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07-23-2019, 07:14 AM - 3 Likes   #31
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BTW, Microsoft has a pretty good stitching program call Image Composite Editor. Comes in handy when you do not have a wide enough angle lens available. This is a composite of three shots taken at 28mm of Grand Prismatic Spring at Yellowstone NP. K1 with D FA 28-105mm lens mounted.




07-23-2019, 02:17 PM   #32
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Careful around the geysers I seem to remember the steam from some could wreck glass.
07-23-2019, 08:04 PM   #33
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QuoteOriginally posted by gaweidert Quote
BTW, Microsoft has a pretty good stitching program call Image Composite Editor. Comes in handy when you do not have a wide enough angle lens available. This is a composite of three shots taken at 28mm of Grand Prismatic Spring at Yellowstone NP. K1 with D FA 28-105mm lens mounted.

Looks like the software does a good job of blending the steam.

---------- Post added 07-23-19 at 08:14 PM ----------

QuoteOriginally posted by pentax360 Quote
Careful around the geysers I seem to remember the steam from some could wreck glass.
Good point. I'll probably keep a UV or polarizer filter on at all times around the geysers and at Great Sand Dunes. Would rather replace a filter than a lens. Also, carrying two cameras I won't have to change lens in these areas either.
07-24-2019, 11:09 AM - 1 Like   #34
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QuoteOriginally posted by pentax360 Quote
Careful around the geysers I seem to remember the steam from some could wreck glass.
The water from the geysers and hot springs has lots of minerals dissolved in it. If it gets on your lens and dries it will leave a deposit behind. If your lens does not have some sort of filter over the front element, just be aware of which way the breeze is blowing and keep your hand over the front of the lens as you pass through it. No geyser showers either.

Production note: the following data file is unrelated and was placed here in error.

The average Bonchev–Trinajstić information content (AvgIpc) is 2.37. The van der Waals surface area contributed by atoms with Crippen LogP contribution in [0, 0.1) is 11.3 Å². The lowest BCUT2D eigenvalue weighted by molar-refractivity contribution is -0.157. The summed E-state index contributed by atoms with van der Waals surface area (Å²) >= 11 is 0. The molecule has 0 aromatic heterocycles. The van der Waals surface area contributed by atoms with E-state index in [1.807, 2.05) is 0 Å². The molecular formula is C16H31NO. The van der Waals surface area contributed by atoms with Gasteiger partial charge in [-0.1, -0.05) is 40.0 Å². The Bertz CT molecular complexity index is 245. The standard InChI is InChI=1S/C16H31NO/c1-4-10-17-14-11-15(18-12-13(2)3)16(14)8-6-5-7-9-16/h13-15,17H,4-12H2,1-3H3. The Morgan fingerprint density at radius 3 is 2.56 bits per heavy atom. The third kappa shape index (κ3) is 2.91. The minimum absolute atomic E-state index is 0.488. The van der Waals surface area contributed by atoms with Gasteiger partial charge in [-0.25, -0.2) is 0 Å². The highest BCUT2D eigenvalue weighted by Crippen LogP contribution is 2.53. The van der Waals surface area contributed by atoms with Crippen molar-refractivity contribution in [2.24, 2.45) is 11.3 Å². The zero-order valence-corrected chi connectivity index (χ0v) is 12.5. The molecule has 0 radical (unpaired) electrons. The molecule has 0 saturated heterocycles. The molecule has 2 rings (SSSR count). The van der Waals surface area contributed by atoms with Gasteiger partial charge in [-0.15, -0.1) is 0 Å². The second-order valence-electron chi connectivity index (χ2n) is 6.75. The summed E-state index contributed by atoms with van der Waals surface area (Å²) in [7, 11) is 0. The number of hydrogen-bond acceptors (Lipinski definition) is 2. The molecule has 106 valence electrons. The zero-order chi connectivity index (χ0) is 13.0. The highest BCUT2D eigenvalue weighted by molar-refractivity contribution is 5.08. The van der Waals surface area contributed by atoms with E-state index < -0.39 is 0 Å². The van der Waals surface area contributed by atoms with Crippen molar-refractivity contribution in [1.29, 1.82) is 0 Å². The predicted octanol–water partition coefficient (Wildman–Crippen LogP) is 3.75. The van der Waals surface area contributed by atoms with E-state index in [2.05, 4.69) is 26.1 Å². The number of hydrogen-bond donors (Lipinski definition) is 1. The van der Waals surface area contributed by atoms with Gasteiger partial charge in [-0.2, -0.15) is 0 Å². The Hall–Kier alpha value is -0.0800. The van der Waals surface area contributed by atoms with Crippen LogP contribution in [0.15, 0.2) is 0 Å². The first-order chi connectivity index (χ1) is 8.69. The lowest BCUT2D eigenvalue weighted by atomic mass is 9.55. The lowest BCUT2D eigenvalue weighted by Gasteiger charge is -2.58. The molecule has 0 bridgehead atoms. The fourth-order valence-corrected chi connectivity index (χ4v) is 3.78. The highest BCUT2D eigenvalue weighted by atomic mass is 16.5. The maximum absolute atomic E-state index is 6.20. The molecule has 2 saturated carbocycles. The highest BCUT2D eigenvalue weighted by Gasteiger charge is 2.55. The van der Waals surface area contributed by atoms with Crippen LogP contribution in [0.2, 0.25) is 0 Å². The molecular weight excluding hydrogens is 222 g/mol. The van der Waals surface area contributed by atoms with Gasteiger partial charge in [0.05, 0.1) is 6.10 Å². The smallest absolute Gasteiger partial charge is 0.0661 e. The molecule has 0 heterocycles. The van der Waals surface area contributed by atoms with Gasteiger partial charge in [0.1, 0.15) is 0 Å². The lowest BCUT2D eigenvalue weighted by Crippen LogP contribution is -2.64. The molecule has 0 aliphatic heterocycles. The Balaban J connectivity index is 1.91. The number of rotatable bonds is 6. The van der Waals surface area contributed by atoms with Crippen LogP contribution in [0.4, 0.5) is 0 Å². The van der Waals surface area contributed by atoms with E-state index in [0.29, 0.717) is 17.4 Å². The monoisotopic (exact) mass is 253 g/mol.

There is a trail that goes up in the hills behind Grand Prismatic Springs. Never open in May when I am there due to bear activity. About 1.5 miles each direction but you will get a shot of the springs that most people will never. There is also a trail to an overlook for the Old Faithful area. Not that long and a pretty easy climb. I did it in 2017 at age 66 with a pulled calf muscle. Great place to get a shot of Old Faithful in all her glory.

07-25-2019, 07:25 AM   #35
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QuoteOriginally posted by stevebrot Quote
Yes, a grizzly may well have you on the menu as regular fare, though a black bear is not particularly safe either. If a black bear has my pack, it's his to keep and no, I don't want one checking out my tent to see if the smell of cookies and jerky means both are hidden in my sleeping bag. The parks give handouts at their entrance regarding bear safegy and are not lax in enforcing rules (intended mostly towards black bear) regarding food storage and camp hygiene. Both types of bears can run faster than you and the black bear is an excellent tree climber. Some say grizzly will not climb a tree, but prefer instead to simply shake their prey out of the branches.


Steve
I had read once upon a time, (about when the movie "Grizzly" came out. Jaws started a trend!) That Brown Bears, (Grizzly,) cannot climb trees after they reach about two years old as their claws are much too straight to dig in and support the weight of their body. the Black bear has no problems climbing tree at any age. We have them all over my area so even around the lake, you need to pay attention. You should anyways due to the large number of skunks wandering around here.
07-25-2019, 02:16 PM - 2 Likes   #36
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QuoteOriginally posted by gaweidert Quote
The water from the geysers and hot springs has lots of minerals dissolved in it. If it gets on your lens and dries it will leave a deposit behind. If your lens does not have some sort of filter over the front element, just be aware of which way the breeze is blowing and keep your hand over the front of the lens as you pass through it. No geyser showers either.


There is a trail that goes up in the hills behind Grand Prismatic Springs. Never open in May when I am there due to bear activity. About 1.5 miles each direction but you will get a shot of the springs that most people will never. There is also a trail to an overlook for the Old Faithful area. Not that long and a pretty easy climb. I did it in 2017 at age 66 with a pulled calf muscle. Great place to get a shot of Old Faithful in all her glory.
I read about the trail behind Grand Prismatic Spring. I believe it's a branch off the Fairy Falls Trail. Did not know about the trail behind Old Faithfull. Still need to do a lot more research. Thanks.

---------- Post added 07-25-19 at 02:38 PM ----------

This is the camera/lens kit I think I've settled on for this trip.

Pentax K50
Pentax K70
Pentax DA 16-45mm
Pentax D FA 28-105mm
Pentax DA 55-300mm PLM
Pentax DA* 300mm
Pentax DA 1.4x Teleconverter
Batteries, Tripod, filters and all other accessories